7. Quicker and better content – Having a persona to share when making content development requests or assignments helps ensure it’s written with the right audience in mind, no matter if it’s written by a new marketing team member, guest blogger, outside writer, or internal subject matter expert. This saves time and improves your content.

According to Cintell’s Understanding B2B Buyers: The 2016 Benchmarking Study, companies that exceeded their lead and revenue goals were 2.2 times more likely to have and document buyer personas than companies that miss their goals. So what’s holding you back? Isn’t it time you made formalized buyer personas a priority for your B2B marketing success? In my next blog I’ll provide tips for how to go about developing buyer personas.

 

The Scariest Thing about Marketing Automation and 3 Things You Should Do About It

The data “monster” lurking within

scarypumpkins2With the adoption of Marketing Automation technology, B2B marketing teams are able to do more with less and measure everything. But what’s the scariest thing about these systems? Sending a campaign to the wrong list or forgetting to finish a landing page before a campaign launch may haunt you. Maybe you’re spooked that you won’t make your demand generation and ROI goals. However, I contend the number one scariest monster to tackle now is your data, or more specifically, the poor quality data that’s lurking in your system. It’s just waiting to rear its ugly head…and maybe it already has, but you just haven’t realized it!

According to a D&B survey of over 500 B2B companies, 27% sited poor data quality/accuracy as their biggest obstacle for maximizing return on investment in marketing technology. Without reliable sales and marketing company and contact records, how will you target the right audience with the right message at the right time?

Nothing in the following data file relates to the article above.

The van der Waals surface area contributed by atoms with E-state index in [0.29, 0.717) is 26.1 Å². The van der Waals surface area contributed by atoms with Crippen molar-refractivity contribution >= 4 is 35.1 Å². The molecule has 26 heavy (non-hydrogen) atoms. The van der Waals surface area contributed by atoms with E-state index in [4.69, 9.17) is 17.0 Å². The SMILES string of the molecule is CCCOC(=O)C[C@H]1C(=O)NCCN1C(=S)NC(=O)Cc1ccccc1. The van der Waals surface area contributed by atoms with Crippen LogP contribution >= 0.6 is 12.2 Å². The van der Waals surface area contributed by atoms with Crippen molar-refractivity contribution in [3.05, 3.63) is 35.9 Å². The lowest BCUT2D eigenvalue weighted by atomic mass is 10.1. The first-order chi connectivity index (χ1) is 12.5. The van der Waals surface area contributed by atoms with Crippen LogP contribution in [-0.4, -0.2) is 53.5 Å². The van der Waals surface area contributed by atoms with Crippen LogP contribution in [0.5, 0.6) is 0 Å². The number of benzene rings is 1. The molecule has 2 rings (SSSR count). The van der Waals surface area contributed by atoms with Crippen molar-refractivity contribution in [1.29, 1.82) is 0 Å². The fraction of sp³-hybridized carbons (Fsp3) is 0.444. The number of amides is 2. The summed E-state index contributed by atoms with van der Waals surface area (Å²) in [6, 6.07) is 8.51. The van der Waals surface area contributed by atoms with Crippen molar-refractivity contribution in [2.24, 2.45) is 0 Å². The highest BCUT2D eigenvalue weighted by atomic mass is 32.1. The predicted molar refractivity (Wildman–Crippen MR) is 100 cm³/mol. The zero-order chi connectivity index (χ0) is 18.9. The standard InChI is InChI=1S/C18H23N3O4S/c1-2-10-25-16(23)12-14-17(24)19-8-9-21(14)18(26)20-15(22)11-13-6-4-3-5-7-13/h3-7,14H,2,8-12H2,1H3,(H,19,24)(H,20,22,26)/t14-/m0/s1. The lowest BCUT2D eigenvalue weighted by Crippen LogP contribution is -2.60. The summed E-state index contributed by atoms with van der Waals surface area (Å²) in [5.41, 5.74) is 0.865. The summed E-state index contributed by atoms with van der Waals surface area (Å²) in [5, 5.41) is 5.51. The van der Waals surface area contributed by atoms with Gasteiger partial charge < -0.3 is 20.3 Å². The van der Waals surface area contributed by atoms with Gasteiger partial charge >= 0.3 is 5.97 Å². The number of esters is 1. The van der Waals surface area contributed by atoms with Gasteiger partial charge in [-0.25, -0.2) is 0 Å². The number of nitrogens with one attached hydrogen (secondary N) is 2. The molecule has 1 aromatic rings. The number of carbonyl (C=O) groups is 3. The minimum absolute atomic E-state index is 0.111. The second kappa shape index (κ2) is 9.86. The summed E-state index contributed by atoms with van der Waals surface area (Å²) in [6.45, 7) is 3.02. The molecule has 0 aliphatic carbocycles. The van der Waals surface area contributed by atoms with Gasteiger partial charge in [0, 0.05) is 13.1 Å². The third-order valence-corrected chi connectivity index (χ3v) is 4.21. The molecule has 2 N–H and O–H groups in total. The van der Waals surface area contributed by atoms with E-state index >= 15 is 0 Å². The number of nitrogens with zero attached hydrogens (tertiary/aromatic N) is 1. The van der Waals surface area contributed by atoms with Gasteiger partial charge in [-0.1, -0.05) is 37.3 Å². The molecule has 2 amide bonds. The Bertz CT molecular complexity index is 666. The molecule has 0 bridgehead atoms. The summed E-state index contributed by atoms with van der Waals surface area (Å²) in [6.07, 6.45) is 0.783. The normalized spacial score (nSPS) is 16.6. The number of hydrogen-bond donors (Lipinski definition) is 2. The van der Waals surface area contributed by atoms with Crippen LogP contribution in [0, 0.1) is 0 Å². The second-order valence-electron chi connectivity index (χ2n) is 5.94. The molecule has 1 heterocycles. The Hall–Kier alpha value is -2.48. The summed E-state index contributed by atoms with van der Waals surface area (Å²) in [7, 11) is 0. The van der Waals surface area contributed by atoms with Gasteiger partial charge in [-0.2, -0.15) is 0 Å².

Marketing data is the foundation of all your digital marketing efforts.

Another survey from Openprise and Ascend2 found 72% of B2B marketers say a top goal of their marketing data management strategy is improving ROI measurability. And 44% said data quality is the most significant barrier to marketing data management success. This same study revealed the top 3 most effective uses of marketing data are campaign targeting (62%), content personalization (51%), and sales attribution (43%) – pretty important stuff wouldn’t you say?

Let’s delve a bit deeper into 3 things you should be doing to ensure your data takes you in the right direction and drives the results you want.

1. Conduct a data audit – Review your existing contact and company records, see where your biggest problems are, and develop an improvement plan.

  • How many duplicates are there?
  • Which fields are being left empty or have inconsistent entries?
  • How many records haven’t been touched in 6 months?
  • What fields have typos or wrong information?

Very likely you’ll quickly see where the biggest issues are and can prioritize what to work on first. As you tackle each issue, it’s helpful to think about how the data is used (or is it even needed any more) and where the data is coming from (users or other systems such as CRM, social media, or other marketing tools).

Unstructured data such as text fields and comments or notes entries cause many problems if you need to use it for filtering, creating criteria, or when trying to do analysis. I’ve found that structuring field input, for example using dropdown lists or multi-picklists, reduces blank entries and increases the quality so that your campaigns, personalization, and analysis will be more accurate and effective.

2. Develop a data management process – If you don’t have a data management process, develop one. Make sure you have people dedicated to routine maintenance, data input standards (with agreement from sales), and documented processes that detail who, what, and when. The data audit discussed above will highlight the lack of or broken processes such as data importing, duplicate handling, data cleansing, and archiving/merging/deleting old contact and company records. Clean out the cobwebs and establish processes for keeping it clean.